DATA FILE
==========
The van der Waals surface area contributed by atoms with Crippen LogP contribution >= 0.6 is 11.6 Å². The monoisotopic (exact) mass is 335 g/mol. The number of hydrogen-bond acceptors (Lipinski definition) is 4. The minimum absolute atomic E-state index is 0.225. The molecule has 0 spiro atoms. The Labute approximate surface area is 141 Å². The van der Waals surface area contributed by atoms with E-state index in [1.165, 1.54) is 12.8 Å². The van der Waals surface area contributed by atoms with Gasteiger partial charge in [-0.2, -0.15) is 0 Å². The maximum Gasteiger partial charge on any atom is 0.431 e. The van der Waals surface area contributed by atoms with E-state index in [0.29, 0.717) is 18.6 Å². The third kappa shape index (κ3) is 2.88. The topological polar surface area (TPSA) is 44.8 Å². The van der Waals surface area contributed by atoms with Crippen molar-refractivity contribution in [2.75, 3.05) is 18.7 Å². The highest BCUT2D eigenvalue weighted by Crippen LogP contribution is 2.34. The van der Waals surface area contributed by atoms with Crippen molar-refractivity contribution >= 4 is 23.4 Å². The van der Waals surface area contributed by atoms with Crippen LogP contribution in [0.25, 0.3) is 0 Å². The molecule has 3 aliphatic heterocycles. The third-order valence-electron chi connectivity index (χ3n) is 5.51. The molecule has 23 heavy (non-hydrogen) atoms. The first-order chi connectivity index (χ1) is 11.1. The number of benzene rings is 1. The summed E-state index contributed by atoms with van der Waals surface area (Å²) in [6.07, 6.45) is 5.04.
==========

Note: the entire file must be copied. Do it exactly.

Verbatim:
The van der Waals surface area contributed by atoms with Crippen LogP contribution >= 0.6 is 11.6 Å². The monoisotopic (exact) mass is 335 g/mol. The number of hydrogen-bond acceptors (Lipinski definition) is 4. The minimum absolute atomic E-state index is 0.225. The molecule has 0 spiro atoms. The Labute approximate surface area is 141 Å². The van der Waals surface area contributed by atoms with E-state index in [1.165, 1.54) is 12.8 Å². The van der Waals surface area contributed by atoms with Gasteiger partial charge in [-0.2, -0.15) is 0 Å². The maximum Gasteiger partial charge on any atom is 0.431 e. The van der Waals surface area contributed by atoms with E-state index in [0.29, 0.717) is 18.6 Å². The third kappa shape index (κ3) is 2.88. The topological polar surface area (TPSA) is 44.8 Å². The van der Waals surface area contributed by atoms with Crippen molar-refractivity contribution in [2.75, 3.05) is 18.7 Å². The highest BCUT2D eigenvalue weighted by Crippen LogP contribution is 2.34. The van der Waals surface area contributed by atoms with Crippen molar-refractivity contribution >= 4 is 23.4 Å². The van der Waals surface area contributed by atoms with Crippen LogP contribution in [0.25, 0.3) is 0 Å². The molecule has 3 aliphatic heterocycles. The third-order valence-electron chi connectivity index (χ3n) is 5.51. The molecule has 23 heavy (non-hydrogen) atoms. The first-order chi connectivity index (χ1) is 11.1. The number of benzene rings is 1. The summed E-state index contributed by atoms with van der Waals surface area (Å²) in [6.07, 6.45) is 5.04.